So, you are in the middle of your divorce negotiation.  You prepared for this meeting and expected your partner would come to the table ready to negotiate in good faith.  You may even be in a good mood looking forward to finally getting your divorce behind you.

But the wind goes right out of your sails when your spouse makes a proposal so completely out of line, you stop to catch your breath.  You pause and ask them to repeat themselves only to hear them deliver the same crazy proposal with a completely straight face.  It’s not only off base and something you can’t possibly accept, but it’s downright insulting.

Surprise gives way to disappointment, which gives way to anger.  It’s all you can do to keep from walking out.  Is all your hard work down the drain?  Hardly.

With a little bit of work and some patience, you can salvage this negotiation.

 Stop and Take a Deep Breath

While the crazy proposal may have knocked the wind out of your sails, it is important that you not act hastily.  Take a moment and literally stop to breathe.  This gives you time to make sure your reply is considered and thoughtful rather than emotionally driven.

What’s more, research indicates that deep, controlled breathing can actually help your brain work better.

Logic Before Emotions

It’s really tempting to get upset when you are hit with an upsetting proposal. While your emotions are valid, you don’t want them interfering with your ability to think clearly and use logic.

If you find you are struggling to be logical, use a professional like your mediator, attorney or mental health professional to manage your emotional responses. If you find yourself emotionally hijacked, try taking a break.  Making a list or writing down your thoughts can also help.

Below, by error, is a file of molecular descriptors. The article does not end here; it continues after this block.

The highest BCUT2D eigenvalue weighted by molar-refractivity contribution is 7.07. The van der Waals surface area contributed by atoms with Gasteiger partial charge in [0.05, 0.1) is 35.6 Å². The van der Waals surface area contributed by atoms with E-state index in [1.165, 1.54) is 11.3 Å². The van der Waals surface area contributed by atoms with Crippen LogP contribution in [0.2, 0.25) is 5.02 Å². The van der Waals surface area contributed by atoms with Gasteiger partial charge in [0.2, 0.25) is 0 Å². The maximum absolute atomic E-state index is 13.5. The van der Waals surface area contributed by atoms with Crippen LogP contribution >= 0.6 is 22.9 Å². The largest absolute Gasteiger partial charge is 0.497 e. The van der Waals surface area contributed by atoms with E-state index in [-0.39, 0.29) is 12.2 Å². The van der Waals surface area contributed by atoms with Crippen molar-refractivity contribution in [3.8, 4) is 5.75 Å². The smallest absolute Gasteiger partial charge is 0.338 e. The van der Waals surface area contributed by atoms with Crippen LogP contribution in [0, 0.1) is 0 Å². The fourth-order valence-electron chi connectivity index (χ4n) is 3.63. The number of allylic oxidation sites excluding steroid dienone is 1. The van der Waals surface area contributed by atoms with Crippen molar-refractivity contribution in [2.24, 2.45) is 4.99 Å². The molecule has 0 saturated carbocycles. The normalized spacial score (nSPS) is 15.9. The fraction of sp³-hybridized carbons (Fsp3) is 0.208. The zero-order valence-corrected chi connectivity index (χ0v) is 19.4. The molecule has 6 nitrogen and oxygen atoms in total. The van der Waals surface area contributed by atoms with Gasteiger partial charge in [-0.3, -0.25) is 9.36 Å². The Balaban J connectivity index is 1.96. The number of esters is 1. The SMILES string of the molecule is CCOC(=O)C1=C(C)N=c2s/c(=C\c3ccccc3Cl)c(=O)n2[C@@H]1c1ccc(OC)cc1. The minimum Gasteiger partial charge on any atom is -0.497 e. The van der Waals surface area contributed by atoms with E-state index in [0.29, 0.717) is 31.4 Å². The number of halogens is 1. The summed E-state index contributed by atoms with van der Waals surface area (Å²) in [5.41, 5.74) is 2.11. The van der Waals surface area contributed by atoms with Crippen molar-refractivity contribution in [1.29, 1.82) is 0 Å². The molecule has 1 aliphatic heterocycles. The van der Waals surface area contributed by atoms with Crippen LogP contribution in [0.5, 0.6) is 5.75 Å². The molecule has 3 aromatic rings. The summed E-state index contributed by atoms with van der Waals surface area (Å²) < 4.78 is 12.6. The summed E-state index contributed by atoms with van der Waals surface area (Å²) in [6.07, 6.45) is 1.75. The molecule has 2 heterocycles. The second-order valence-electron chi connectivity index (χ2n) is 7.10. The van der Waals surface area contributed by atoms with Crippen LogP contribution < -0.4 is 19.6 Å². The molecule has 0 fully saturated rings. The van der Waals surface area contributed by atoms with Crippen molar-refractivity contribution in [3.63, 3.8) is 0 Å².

Make Sure You Understand What is Being Asked

Sometimes you can be so thrown by an outrageous ask you don’t really hear the proposal. Take time to make sure you listen carefully before reacting.  If you stop and ask questions, you may find you need not be as upset as you thought.

Make Sure You Understand the Motivation Behind the Proposal

Take a moment to make sure you really understand the motivation behind the proposal.  Understanding a person’s emotional, financial and legal interests can really help you understand why a proposal is the way it is.  The proposal may not seem so irrational after you take a moment to understand what’s behind it.

Check Yourself to Make Sure YOU are not the One Off-base

A little self-check never hurts.  Being mindful of your own emotional responses can go a long way to making sure your discussions are based on rational analysis instead of emotional reactivity.  A hallmark of strong emotional intelligence is the ability to dispassionately observe one’s own thoughts, feelings and triggers.  If you notice a proposal triggers you, take a careful look at yourself. Make sure your reaction is based in carefully considered, rational thought.

Be Willing to Make a Considered and Thoughtful Counter-proposal

When you receive a proposal, there are really only so many things that should happen next. You can either

  1. agree to the proposal,
  2. take time to think, or
  3. provide your counter-proposal.

Storming out of the room in a fit of righteous indignation is not a good option to choose if you are serious about reaching agreement.

Yes, the proposal you received may not be terribly serious or may be made in bad faith, but you can only control yourself.  If you are serious about reaching an agreement, STAY IN THE ROOM.

While you’re in the negotiation, take the time to look at the proposal you don’t like and counter with a proposal with which you can live.  In my opinion, there is no such thing as impasse.  Being “stuck” just means you haven’t found the right proposal.  So, keep digging, stretching and thinking to find a workable idea.

Even if your negotiating partner may be unrealistic or even acting in bad faith, you can be a positive force in the room.


Stressed party meditating at a stressful negotiation

Need some tips for how to make and receive proposals?

Remember, there is no such thing as impasse in mediation! When you are stuck, it doesn’t mean you storm away from the table and declare a failure. It just means you and your mediation team haven’t found the right proposal yet.

Download our helpful "Summary for Accepting and Receiving Proposals".

Here’s a great little cheat sheet you can use during negotiations to become a pro at negotiating. Follow the tips on this sheet and make specific and plausible proposals based on rational evaluation rather than emotions.

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